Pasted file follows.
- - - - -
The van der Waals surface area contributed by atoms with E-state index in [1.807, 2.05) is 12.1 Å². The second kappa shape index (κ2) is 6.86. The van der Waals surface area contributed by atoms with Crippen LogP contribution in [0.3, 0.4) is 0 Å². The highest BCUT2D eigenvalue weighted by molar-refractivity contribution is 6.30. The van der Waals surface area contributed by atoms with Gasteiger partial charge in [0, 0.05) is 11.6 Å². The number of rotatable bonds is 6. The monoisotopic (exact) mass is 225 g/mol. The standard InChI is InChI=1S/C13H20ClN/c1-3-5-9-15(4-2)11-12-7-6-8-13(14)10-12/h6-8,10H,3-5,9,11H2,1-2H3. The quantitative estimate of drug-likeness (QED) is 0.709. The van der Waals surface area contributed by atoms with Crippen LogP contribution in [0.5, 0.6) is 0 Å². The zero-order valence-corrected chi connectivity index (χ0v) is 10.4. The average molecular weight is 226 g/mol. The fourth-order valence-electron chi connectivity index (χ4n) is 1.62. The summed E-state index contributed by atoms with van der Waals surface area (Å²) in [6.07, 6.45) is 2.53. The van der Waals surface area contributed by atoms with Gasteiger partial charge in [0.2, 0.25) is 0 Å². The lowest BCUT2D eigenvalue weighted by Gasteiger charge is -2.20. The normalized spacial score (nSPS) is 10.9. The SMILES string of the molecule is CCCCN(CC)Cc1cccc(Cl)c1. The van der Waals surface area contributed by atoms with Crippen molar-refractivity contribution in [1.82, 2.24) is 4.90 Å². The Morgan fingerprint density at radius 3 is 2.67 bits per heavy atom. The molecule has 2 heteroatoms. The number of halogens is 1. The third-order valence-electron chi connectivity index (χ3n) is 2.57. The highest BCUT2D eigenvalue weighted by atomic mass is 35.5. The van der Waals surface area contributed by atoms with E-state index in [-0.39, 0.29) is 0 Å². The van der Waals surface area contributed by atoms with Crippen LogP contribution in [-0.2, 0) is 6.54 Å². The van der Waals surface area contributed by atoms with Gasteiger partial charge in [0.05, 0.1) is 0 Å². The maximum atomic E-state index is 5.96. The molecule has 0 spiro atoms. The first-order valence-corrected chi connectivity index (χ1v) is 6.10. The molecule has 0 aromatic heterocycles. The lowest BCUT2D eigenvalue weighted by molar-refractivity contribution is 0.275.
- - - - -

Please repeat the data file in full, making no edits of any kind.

The van der Waals surface area contributed by atoms with E-state index in [1.807, 2.05) is 12.1 Å². The second kappa shape index (κ2) is 6.86. The van der Waals surface area contributed by atoms with Crippen LogP contribution in [0.3, 0.4) is 0 Å². The highest BCUT2D eigenvalue weighted by molar-refractivity contribution is 6.30. The van der Waals surface area contributed by atoms with Gasteiger partial charge in [0, 0.05) is 11.6 Å². The number of rotatable bonds is 6. The monoisotopic (exact) mass is 225 g/mol. The standard InChI is InChI=1S/C13H20ClN/c1-3-5-9-15(4-2)11-12-7-6-8-13(14)10-12/h6-8,10H,3-5,9,11H2,1-2H3. The quantitative estimate of drug-likeness (QED) is 0.709. The van der Waals surface area contributed by atoms with Crippen LogP contribution in [0.5, 0.6) is 0 Å². The zero-order valence-corrected chi connectivity index (χ0v) is 10.4. The average molecular weight is 226 g/mol. The fourth-order valence-electron chi connectivity index (χ4n) is 1.62. The summed E-state index contributed by atoms with van der Waals surface area (Å²) in [6.07, 6.45) is 2.53. The van der Waals surface area contributed by atoms with Gasteiger partial charge in [0.2, 0.25) is 0 Å². The lowest BCUT2D eigenvalue weighted by Gasteiger charge is -2.20. The normalized spacial score (nSPS) is 10.9. The SMILES string of the molecule is CCCCN(CC)Cc1cccc(Cl)c1. The van der Waals surface area contributed by atoms with Crippen molar-refractivity contribution in [1.82, 2.24) is 4.90 Å². The Morgan fingerprint density at radius 3 is 2.67 bits per heavy atom. The molecule has 2 heteroatoms. The number of halogens is 1. The third-order valence-electron chi connectivity index (χ3n) is 2.57. The highest BCUT2D eigenvalue weighted by atomic mass is 35.5. The van der Waals surface area contributed by atoms with E-state index in [-0.39, 0.29) is 0 Å². The van der Waals surface area contributed by atoms with Crippen LogP contribution in [-0.2, 0) is 6.54 Å². The van der Waals surface area contributed by atoms with Gasteiger partial charge in [0.05, 0.1) is 0 Å². The maximum atomic E-state index is 5.96. The molecule has 0 spiro atoms. The first-order valence-corrected chi connectivity index (χ1v) is 6.10. The molecule has 0 aromatic heterocycles. The lowest BCUT2D eigenvalue weighted by molar-refractivity contribution is 0.275.